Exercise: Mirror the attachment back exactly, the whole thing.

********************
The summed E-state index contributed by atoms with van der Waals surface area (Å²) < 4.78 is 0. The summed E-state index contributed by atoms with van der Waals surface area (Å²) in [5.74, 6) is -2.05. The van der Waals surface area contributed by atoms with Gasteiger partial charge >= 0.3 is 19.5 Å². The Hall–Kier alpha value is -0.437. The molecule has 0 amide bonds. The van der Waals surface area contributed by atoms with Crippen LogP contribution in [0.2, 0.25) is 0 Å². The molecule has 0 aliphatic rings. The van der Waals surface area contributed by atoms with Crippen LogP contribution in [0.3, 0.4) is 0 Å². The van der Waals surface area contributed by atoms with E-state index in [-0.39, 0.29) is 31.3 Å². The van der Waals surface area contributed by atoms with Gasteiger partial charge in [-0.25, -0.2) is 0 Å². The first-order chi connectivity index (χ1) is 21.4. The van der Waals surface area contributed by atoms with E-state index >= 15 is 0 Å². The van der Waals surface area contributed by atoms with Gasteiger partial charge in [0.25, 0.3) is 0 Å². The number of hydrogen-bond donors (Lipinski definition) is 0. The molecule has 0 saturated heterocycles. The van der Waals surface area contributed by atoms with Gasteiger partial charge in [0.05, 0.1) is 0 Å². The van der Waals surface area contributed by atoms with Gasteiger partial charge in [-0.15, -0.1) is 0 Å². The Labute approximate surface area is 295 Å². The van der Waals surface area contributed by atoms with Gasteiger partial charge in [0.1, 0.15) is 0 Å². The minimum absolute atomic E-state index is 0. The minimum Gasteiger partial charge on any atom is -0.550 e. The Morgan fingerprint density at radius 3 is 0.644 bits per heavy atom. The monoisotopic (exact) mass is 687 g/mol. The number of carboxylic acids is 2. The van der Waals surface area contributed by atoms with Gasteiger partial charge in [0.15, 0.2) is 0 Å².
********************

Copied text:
The summed E-state index contributed by atoms with van der Waals surface area (Å²) < 4.78 is 0. The summed E-state index contributed by atoms with van der Waals surface area (Å²) in [5.74, 6) is -2.05. The van der Waals surface area contributed by atoms with Gasteiger partial charge >= 0.3 is 19.5 Å². The Hall–Kier alpha value is -0.437. The molecule has 0 amide bonds. The van der Waals surface area contributed by atoms with Crippen LogP contribution in [0.2, 0.25) is 0 Å². The molecule has 0 aliphatic rings. The van der Waals surface area contributed by atoms with Crippen LogP contribution in [0.3, 0.4) is 0 Å². The van der Waals surface area contributed by atoms with E-state index in [-0.39, 0.29) is 31.3 Å². The van der Waals surface area contributed by atoms with Gasteiger partial charge in [-0.25, -0.2) is 0 Å². The first-order chi connectivity index (χ1) is 21.4. The van der Waals surface area contributed by atoms with E-state index >= 15 is 0 Å². The van der Waals surface area contributed by atoms with Gasteiger partial charge in [0.25, 0.3) is 0 Å². The number of hydrogen-bond donors (Lipinski definition) is 0. The molecule has 0 saturated heterocycles. The van der Waals surface area contributed by atoms with Gasteiger partial charge in [0.05, 0.1) is 0 Å². The van der Waals surface area contributed by atoms with Gasteiger partial charge in [-0.15, -0.1) is 0 Å². The Labute approximate surface area is 295 Å². The van der Waals surface area contributed by atoms with Gasteiger partial charge in [0.1, 0.15) is 0 Å². The minimum absolute atomic E-state index is 0. The minimum Gasteiger partial charge on any atom is -0.550 e. The Morgan fingerprint density at radius 3 is 0.644 bits per heavy atom. The monoisotopic (exact) mass is 687 g/mol. The number of carboxylic acids is 2. The van der Waals surface area contributed by atoms with Gasteiger partial charge in [0.15, 0.2) is 0 Å².